“The force is clearly innovating tactically and we need that innovation to be informing ways to reshape integrated capabilities going forward.”

For example, the RAAF is looking at a new UAV to add to the force, and the Air Commodore saw that as best done by shaping and leveraging the creation of the ISR hub at RAAF Edinburgh.

And any new UAV should emerge from the integrated P-8/Triton efforts from that hub.

“Our new platforms need to plug into a common organization that is thinking broadly about the mission rather than simply buying a new UAV and handing it to the common organization.

“Platform acquisition in future clearly will need to be informed by integrative innovations and the 21st century network of warfighters, as you put it.”

And the RAAF needs to find ways to prepare and promote disruptive change.

In part that will be done by shaping a community, which has confidence in its ability to promote change and work towards a joint effect from any acquisitions going forward.

“Predicting the future accurately is hard. What we need is to develop confidence in our ability to adapt quickly as the future changes and evolves in front of us and to be able to respond to those changes.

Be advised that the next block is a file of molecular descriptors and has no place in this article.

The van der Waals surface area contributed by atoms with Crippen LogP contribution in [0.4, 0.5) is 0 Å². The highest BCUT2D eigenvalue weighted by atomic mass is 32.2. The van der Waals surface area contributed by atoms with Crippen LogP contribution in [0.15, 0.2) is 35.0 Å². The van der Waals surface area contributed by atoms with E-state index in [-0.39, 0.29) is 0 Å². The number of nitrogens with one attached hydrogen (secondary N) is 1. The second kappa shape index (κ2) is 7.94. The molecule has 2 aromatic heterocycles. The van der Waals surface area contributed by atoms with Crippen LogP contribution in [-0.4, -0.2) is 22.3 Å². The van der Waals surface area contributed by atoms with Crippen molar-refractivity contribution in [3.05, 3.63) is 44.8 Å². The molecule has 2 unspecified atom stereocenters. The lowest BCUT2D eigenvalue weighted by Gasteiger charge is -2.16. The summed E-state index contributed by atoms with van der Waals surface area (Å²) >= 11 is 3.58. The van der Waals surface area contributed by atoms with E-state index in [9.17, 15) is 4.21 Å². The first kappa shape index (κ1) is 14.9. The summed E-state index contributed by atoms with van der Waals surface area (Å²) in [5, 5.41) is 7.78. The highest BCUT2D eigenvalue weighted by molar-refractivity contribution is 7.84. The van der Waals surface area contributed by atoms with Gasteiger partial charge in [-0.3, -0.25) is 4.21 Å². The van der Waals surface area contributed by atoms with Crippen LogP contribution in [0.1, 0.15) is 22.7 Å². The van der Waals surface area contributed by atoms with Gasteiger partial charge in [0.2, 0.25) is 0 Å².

“It is about creating organizational capacity and confidence to be able to respond to an evolving future.”

The Jericho project team is now working on ways for the RAAF to understand and anticipate disruptive change.

They are focusing on a concept called disruptive thinking. We are working with the private sector and with academia to find pockets of excellence able to come up with new ideas and new ways of using fielded technology to help with defense’s mission.”

He articulated where he would like the RAAF to be able to position itself in the future.

“I would love to see Air Force become earlier adopters of technology. I think at the moment we wait until technology is too mature before we bring it into service.

“We live in a region where competitors are clearly innovating rapidly.

“If we’re able to bring ourselves forward on that technology acceptance curve, I believe that would be a really good outcome for us.”